The dangers of the Iran nuclear accord
Today — July 20 — is the last day of my long tenure as national director of the Anti-Defamation League. It has been a highly satisfactory and meaningful 28 years as director and 50 years as a professional at this prestigious organization.
So why am I choosing to write an article on my last day? It is the same imperative that has motivated me all these years: If I see something troubling to the Jewish people, I cannot be still.
And I am deeply troubled at this time by the agreement between the P5+1 nations and Iran regarding Iran’s nuclear program.
Many things bother me about the deal and its implications. I say this as someone who recognizes some positive aspects of it. As experts like Rob Satloff and Dennis Ross have pointed out, the agreement buys time by reducing Iran’s stockpile of enriched uranium and its active centrifuges, and by providing a significant inspection regime.
In my view, however, these benefits do not compensate for the very real dangers lurking in the agreement.
I hear the argument that Iran would be a threshold nuclear state without an agreement. But the truth is it would have been an illegitimate one that would have justified continued disapproval, sanctions, and the threat of a military option against its nuclear program.
That is why the original goal of dismantling Iran’s nuclear infrastructure was not wishful thinking, but a vital part of what needed to be achieved. It was necessary to deny the nuclear legitimacy of a regime that even after reaching an agreement earlier this month still calls for death to America and Israel, fosters terrorism throughout the region and the world, and is expanding its sinister deadly influence throughout the Middle East.
Under this deal, either 10 or 15 years down the road, Iran will have a nuclear program legitimized by the international community with the ability to break out quickly to build a bomb. The most dangerous regime in the region should never be given such legitimacy on such a perilous project.
When one adds to that the rapid ending of sanctions, most likely within six months, this will significantly add to Iran’s mischief-making power in Syria, Iraq, Lebanon, Yemen, Gaza, and who knows where else.
The argument that Congress needs to support the deal because sanctions will dissipate even if it doesn’t is not sufficient. The Iranian regime needs to be looked at with a clear eye. Congress can and should play that role at this historic moment. Congress can and should try to find ways to overcome the serious flaws in this deal.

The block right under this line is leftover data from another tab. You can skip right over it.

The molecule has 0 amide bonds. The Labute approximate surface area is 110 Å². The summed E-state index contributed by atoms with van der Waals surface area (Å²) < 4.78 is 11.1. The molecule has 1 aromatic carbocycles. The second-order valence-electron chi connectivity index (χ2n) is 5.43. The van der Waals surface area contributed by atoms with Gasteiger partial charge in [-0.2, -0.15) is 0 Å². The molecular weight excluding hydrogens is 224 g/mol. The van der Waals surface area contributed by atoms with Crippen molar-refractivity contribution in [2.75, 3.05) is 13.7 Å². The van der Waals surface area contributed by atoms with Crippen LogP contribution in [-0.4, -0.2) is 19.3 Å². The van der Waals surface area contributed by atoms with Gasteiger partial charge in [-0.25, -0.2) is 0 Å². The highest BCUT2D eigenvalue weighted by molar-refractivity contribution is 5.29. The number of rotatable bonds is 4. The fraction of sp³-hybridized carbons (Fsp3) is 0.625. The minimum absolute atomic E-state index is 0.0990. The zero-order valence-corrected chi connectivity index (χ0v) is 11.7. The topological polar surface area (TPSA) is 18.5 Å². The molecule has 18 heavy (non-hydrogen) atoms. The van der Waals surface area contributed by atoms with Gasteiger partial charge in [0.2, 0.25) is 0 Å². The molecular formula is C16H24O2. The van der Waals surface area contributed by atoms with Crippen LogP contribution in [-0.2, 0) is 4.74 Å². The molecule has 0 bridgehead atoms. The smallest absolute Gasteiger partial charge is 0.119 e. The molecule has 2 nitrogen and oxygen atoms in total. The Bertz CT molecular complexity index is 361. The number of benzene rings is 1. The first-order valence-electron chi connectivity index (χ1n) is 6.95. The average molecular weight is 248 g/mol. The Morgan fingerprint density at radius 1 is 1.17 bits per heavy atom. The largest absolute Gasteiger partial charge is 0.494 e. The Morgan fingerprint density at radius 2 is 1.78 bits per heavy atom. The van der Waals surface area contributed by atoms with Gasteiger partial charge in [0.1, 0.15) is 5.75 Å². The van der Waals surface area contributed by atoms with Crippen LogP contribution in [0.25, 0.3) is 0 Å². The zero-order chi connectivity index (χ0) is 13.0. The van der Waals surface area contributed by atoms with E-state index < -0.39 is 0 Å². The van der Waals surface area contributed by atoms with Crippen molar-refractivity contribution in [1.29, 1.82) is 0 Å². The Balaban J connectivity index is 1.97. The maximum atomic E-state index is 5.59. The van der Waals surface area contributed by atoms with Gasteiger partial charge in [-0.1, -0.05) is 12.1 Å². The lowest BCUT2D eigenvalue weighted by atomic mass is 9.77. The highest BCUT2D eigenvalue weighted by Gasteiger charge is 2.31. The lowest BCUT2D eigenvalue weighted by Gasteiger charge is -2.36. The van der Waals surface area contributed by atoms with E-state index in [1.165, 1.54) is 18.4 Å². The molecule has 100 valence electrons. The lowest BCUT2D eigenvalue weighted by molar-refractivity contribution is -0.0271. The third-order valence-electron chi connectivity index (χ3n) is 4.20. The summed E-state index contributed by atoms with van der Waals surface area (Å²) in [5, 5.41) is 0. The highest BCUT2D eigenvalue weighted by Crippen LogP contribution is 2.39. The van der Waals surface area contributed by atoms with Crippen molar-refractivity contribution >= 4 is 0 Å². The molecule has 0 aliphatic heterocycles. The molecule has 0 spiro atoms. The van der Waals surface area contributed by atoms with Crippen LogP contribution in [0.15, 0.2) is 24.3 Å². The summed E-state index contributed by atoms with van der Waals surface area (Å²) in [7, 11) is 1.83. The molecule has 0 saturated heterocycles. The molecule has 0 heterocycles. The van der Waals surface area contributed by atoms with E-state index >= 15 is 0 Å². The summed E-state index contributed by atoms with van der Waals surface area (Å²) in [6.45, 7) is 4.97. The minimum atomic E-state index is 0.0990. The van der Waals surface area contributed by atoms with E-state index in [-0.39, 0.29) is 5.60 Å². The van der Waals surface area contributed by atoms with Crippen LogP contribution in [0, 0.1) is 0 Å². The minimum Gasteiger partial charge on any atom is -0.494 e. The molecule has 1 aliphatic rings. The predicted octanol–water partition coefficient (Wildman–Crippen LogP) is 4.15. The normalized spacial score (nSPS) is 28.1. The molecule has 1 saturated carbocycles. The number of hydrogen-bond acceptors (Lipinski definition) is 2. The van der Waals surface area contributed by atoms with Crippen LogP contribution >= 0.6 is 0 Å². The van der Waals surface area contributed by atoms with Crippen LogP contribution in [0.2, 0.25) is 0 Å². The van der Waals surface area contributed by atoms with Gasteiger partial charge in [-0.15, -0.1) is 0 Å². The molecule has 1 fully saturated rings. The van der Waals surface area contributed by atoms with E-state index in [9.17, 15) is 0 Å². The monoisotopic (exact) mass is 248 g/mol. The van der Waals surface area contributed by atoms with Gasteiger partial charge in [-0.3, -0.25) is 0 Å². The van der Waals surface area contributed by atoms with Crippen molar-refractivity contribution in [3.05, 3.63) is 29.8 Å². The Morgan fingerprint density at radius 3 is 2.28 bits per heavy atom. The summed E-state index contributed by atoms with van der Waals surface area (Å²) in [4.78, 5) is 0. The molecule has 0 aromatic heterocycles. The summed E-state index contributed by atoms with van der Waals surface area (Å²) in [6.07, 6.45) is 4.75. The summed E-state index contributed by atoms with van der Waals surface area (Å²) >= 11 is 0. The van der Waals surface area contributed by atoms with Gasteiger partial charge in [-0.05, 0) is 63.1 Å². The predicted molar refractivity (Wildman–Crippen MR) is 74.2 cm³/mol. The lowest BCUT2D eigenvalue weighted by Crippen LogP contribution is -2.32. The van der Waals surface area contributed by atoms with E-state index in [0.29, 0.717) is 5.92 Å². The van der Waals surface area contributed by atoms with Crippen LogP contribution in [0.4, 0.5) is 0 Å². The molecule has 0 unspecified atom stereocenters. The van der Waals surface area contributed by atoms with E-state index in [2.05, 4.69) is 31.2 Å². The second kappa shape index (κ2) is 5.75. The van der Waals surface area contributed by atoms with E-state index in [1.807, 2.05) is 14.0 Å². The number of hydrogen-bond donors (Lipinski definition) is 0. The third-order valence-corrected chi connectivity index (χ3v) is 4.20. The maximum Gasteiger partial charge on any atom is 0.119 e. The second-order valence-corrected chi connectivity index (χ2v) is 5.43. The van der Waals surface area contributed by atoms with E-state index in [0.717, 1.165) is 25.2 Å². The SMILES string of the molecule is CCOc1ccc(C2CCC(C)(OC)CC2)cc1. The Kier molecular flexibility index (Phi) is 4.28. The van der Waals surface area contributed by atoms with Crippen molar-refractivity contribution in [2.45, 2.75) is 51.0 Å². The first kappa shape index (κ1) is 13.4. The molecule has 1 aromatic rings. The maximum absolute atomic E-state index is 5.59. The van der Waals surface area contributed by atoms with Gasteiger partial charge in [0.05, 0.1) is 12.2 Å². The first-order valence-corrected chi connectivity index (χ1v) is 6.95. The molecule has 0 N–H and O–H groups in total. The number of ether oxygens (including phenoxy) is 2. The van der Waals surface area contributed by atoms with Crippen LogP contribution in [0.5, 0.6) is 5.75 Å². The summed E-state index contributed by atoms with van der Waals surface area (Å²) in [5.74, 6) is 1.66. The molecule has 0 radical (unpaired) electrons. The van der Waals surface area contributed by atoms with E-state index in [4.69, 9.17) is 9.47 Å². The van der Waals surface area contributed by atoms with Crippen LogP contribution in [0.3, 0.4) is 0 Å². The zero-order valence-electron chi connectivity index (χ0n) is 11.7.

I do not believe Congress will be able to fix this deal. But even if it cannot, a congressional ‘no’ and override of a presidential veto would send a number of clear messages.
First, it would state that the entire agreement is based on the Iranian lie that the country never intended to build a nuclear military capability. An agreement in which the key party never acknowledges the very reason for international anxiety and for the sanctions imposed does not bode well for reliable implementation.
Second, a “no” vote would convey an understanding that the quick lifting of sanctions gives Iran an immediate incentive to cheat. There has been much discussion about how Iran has lived up to its commitments since the framework agreement. But that’s because its main goal was to have sanctions lifted. Once sanctions are removed, a duplicitous regime that has never admitted to seeking a weapon will surely find ways to circumvent the agreement despite inspections and snapback provisions.
Third, a “no” would demonstrate support for two key U.S. allies in the region, Israel and Saudi Arabia, both of whom are deeply distressed by the agreement. Israel is a country deeply divided on most issues, but on this one there is an across-the-board understanding that this is a bad deal which jeopardizes Israel’s future security.
It is not easy to dismiss Israeli concerns as right-wing overreaction when Isaac Herzog, Yair Lapid, and Tzipi Livni all condemn the deal. This is a time for Congress to recognize and act on those concerns to ensure Israel can defend itself by itself and to back up the president’s pledge that “the U.S. has Israel’s back.”
At the same time, a “no” in Congress could bolster the Saudis, who are starting to feel isolated in light of Iran’s regional ambitions and a perception of American weakness. These anxieties could lead Saudi Arabia on a path to its own nuclear weapon or one of appeasement of Iran, neither of which is good for America.
A better deal should have been struck, and it is not a policy to say this is the best we have.
I hope this critical debate over the next 60 days is conducted in a civil manner. Those who oppose the deal should not criticize the administration’s motives in reaching an agreement. On the other hand, the administration should desist from the kinds of demagogic accusations and insinuations claiming that opponents of the deal are warmongers.
Let’s get this right. Whatever the outcome, let it be a triumph for the democratic process.